alexa Blind loop syndrome | Brazil| PDF | PPT| Case Reports | Symptoms | Treatment

OMICS International organises 3000+ Global Conferenceseries Events every year across USA, Europe & Asia with support from 1000 more scientific societies and Publishes 700+ Open Access Journals which contains over 50000 eminent personalities, reputed scientists as editorial board members.

Relevant Topics

Blind Loop Syndrome

  • Share this page
  • Facebook
  • Twitter
  • LinkedIn
  • Google+
  • Pinterest
  • Blogger
  • Blind loop syndrome

    Blind loop syndrome is a disease condition, where normal bacterias or microbes of small intestine start growing in such an uncontrolled manner that it goes in abundance and causes significan dearrangements in our physiological syatem, and thus also called as bacterial overgrowth syndrome.
  • Blind loop syndrome

    It is mainly characterized by abdominal pain, diarrhea, nausea, loss of appetitie and unintentional weight loss. These are common symptoms associated with many diseases but in case problem persists for a longer time then you must see a doctor.
  • Blind loop syndrome

    The fundamental process causing all diarrheal diseases is incomplete absorption of water from intestinal luminal contents. Water itself is not actively transported across the intestinal mucosa but moves across secondary to osmotic forces generated by the transport of solutes, such as electrolytes and nutrients. Normally, absorption and secretion take place simultaneously, but absorption is quantitatively greater. Either a decrease in absorption or an increase in secretion leads to additional water within the lumen and diarrhea. Excess stool water then causes decreased stool consistency. Blind loop syndrome is associated with abdominal surgery also, and there researches and prevention techniques are under evaluation for this particular case.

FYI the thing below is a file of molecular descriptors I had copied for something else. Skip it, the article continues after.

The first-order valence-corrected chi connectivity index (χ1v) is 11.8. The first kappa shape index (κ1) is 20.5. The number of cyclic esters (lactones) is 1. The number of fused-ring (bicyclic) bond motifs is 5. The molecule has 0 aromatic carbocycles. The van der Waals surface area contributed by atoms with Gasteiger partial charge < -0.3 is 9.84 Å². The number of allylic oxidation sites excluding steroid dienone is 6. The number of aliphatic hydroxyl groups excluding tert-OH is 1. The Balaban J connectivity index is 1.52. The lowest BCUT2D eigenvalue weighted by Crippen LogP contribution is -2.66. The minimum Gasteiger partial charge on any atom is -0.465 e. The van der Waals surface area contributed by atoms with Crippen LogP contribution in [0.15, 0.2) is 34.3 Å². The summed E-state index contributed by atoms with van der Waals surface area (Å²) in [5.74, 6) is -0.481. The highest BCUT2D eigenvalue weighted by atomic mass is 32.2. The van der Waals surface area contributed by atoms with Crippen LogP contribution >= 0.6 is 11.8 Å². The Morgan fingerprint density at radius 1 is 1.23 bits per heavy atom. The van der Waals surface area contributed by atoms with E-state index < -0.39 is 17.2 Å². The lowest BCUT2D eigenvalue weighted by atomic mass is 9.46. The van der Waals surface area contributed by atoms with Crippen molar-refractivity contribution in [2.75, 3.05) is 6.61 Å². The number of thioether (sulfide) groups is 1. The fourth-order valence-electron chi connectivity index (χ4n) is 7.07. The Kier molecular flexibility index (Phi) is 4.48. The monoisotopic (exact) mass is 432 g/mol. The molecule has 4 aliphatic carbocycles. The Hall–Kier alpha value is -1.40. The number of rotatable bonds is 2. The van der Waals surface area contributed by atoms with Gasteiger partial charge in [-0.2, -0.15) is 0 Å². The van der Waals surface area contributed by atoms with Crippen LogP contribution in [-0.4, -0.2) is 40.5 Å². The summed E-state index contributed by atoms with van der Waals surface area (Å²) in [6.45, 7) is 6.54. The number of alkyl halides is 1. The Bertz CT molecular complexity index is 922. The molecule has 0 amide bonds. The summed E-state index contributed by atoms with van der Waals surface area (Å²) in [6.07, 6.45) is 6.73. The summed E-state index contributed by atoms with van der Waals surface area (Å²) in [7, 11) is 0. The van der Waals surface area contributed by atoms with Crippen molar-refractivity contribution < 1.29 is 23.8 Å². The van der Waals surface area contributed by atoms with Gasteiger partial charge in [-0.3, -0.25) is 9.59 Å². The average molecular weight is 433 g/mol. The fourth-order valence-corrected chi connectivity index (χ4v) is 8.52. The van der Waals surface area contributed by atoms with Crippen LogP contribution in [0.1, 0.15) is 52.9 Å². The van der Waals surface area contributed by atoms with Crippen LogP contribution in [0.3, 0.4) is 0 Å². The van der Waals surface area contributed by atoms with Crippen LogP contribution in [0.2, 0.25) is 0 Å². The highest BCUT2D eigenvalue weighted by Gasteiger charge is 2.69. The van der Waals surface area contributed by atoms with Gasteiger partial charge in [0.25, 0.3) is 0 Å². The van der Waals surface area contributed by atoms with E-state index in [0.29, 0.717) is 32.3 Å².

• Blind loop syndrome

    According to a transversal study included 85 children residing in a slum and 43 children from a private school, all aged between 6 and 10 years, in Osasco, Brazil. For characterization of the groups, data regarding the socioeconomic status and basic housing sanitary conditions were collected. Anthropometric data was obtained in children from both groups. All children completed the hydrogen (H(2)) and methane (CH(4)) breath test in order to assess small intestinal bacterial overgrowth (SIBO). SIBO was diagnosed when there was an increase in H(2) ≥ 20 ppm or CH(4) ≥ 10 ppm with regard to the fasting value until 60 min after lactulose ingestion.Children from the slum group had worse living conditions and lower nutritional indices than children from the private school. SIBO was found in 30.9% (26/84) of the children from the slum group and in 2.4% (1/41) from the private school group (P = 0.0007). Greater hydrogen production in the small intestine was observed in children from the slum group when compared to children from the private school (P = 0.007). A higher concentration of hydrogen in the small intestine (P < 0.001) and in the colon (P < 0.001) was observed among the children from the slum group with SIBO when compared to children from the slum group without SIBO. Methane production was observed in 63.1% (53/84) of the children from the slum group and in 19.5% (8/41) of the children from the private school group (P < 0.0001). Methane production was observed in 38/58 (65.5%) of the children without SIBO and in 15/26 (57.7%) of the children with SIBO from the slum. Colonic production of hydrogen was lower in methane-producing children (P = 0.017).

Expert PPTs

Speaker PPTs


High Impact List of Articles

Conference Proceedings